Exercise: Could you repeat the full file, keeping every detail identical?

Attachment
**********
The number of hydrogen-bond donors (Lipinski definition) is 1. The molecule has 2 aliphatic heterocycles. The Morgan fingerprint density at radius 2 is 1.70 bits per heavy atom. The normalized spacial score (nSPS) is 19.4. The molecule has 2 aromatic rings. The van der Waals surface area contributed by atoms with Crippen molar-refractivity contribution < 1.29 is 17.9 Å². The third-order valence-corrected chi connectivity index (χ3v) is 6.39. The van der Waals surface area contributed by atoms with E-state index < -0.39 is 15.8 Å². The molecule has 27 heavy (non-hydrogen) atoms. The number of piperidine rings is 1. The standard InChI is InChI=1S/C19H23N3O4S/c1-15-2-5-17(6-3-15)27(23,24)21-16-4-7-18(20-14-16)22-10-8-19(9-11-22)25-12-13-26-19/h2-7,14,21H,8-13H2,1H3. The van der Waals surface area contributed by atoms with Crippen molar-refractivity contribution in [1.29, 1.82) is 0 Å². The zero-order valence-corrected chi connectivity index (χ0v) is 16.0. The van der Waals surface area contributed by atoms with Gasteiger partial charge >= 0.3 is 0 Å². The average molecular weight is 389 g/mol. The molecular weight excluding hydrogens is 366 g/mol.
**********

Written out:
The number of hydrogen-bond donors (Lipinski definition) is 1. The molecule has 2 aliphatic heterocycles. The Morgan fingerprint density at radius 2 is 1.70 bits per heavy atom. The normalized spacial score (nSPS) is 19.4. The molecule has 2 aromatic rings. The van der Waals surface area contributed by atoms with Crippen molar-refractivity contribution < 1.29 is 17.9 Å². The third-order valence-corrected chi connectivity index (χ3v) is 6.39. The van der Waals surface area contributed by atoms with E-state index < -0.39 is 15.8 Å². The molecule has 27 heavy (non-hydrogen) atoms. The number of piperidine rings is 1. The standard InChI is InChI=1S/C19H23N3O4S/c1-15-2-5-17(6-3-15)27(23,24)21-16-4-7-18(20-14-16)22-10-8-19(9-11-22)25-12-13-26-19/h2-7,14,21H,8-13H2,1H3. The van der Waals surface area contributed by atoms with Crippen molar-refractivity contribution in [1.29, 1.82) is 0 Å². The zero-order valence-corrected chi connectivity index (χ0v) is 16.0. The van der Waals surface area contributed by atoms with Gasteiger partial charge >= 0.3 is 0 Å². The average molecular weight is 389 g/mol. The molecular weight excluding hydrogens is 366 g/mol.